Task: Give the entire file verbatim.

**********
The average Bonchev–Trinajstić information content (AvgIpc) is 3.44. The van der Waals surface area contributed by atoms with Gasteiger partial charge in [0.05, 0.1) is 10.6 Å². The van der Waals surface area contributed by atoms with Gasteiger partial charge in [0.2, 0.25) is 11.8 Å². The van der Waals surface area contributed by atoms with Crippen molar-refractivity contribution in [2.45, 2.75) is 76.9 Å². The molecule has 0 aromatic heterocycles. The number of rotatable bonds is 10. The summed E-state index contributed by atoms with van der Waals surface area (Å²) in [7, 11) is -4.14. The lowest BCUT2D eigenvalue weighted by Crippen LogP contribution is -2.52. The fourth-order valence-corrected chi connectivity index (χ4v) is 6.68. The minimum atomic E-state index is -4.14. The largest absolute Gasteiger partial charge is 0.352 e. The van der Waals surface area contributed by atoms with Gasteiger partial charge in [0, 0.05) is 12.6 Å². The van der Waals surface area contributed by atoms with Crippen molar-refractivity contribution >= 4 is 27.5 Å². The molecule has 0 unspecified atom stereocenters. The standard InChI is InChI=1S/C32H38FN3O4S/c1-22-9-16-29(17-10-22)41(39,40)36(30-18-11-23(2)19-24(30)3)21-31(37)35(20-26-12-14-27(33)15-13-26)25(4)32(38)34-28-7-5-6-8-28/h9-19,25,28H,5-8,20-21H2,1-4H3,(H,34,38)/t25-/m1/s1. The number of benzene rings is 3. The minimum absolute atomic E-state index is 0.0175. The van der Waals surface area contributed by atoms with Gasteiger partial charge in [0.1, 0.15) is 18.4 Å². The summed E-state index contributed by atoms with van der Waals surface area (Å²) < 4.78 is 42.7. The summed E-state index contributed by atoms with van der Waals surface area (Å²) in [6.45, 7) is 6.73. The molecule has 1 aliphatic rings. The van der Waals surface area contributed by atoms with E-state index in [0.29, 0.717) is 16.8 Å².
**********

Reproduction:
The average Bonchev–Trinajstić information content (AvgIpc) is 3.44. The van der Waals surface area contributed by atoms with Gasteiger partial charge in [0.05, 0.1) is 10.6 Å². The van der Waals surface area contributed by atoms with Gasteiger partial charge in [0.2, 0.25) is 11.8 Å². The van der Waals surface area contributed by atoms with Crippen molar-refractivity contribution in [2.45, 2.75) is 76.9 Å². The molecule has 0 aromatic heterocycles. The number of rotatable bonds is 10. The summed E-state index contributed by atoms with van der Waals surface area (Å²) in [7, 11) is -4.14. The lowest BCUT2D eigenvalue weighted by Crippen LogP contribution is -2.52. The fourth-order valence-corrected chi connectivity index (χ4v) is 6.68. The minimum atomic E-state index is -4.14. The largest absolute Gasteiger partial charge is 0.352 e. The van der Waals surface area contributed by atoms with Gasteiger partial charge in [0, 0.05) is 12.6 Å². The van der Waals surface area contributed by atoms with Crippen molar-refractivity contribution >= 4 is 27.5 Å². The molecule has 0 unspecified atom stereocenters. The standard InChI is InChI=1S/C32H38FN3O4S/c1-22-9-16-29(17-10-22)41(39,40)36(30-18-11-23(2)19-24(30)3)21-31(37)35(20-26-12-14-27(33)15-13-26)25(4)32(38)34-28-7-5-6-8-28/h9-19,25,28H,5-8,20-21H2,1-4H3,(H,34,38)/t25-/m1/s1. The number of benzene rings is 3. The minimum absolute atomic E-state index is 0.0175. The van der Waals surface area contributed by atoms with Gasteiger partial charge in [0.1, 0.15) is 18.4 Å². The summed E-state index contributed by atoms with van der Waals surface area (Å²) < 4.78 is 42.7. The summed E-state index contributed by atoms with van der Waals surface area (Å²) in [6.45, 7) is 6.73. The molecule has 1 aliphatic rings. The van der Waals surface area contributed by atoms with E-state index in [0.29, 0.717) is 16.8 Å².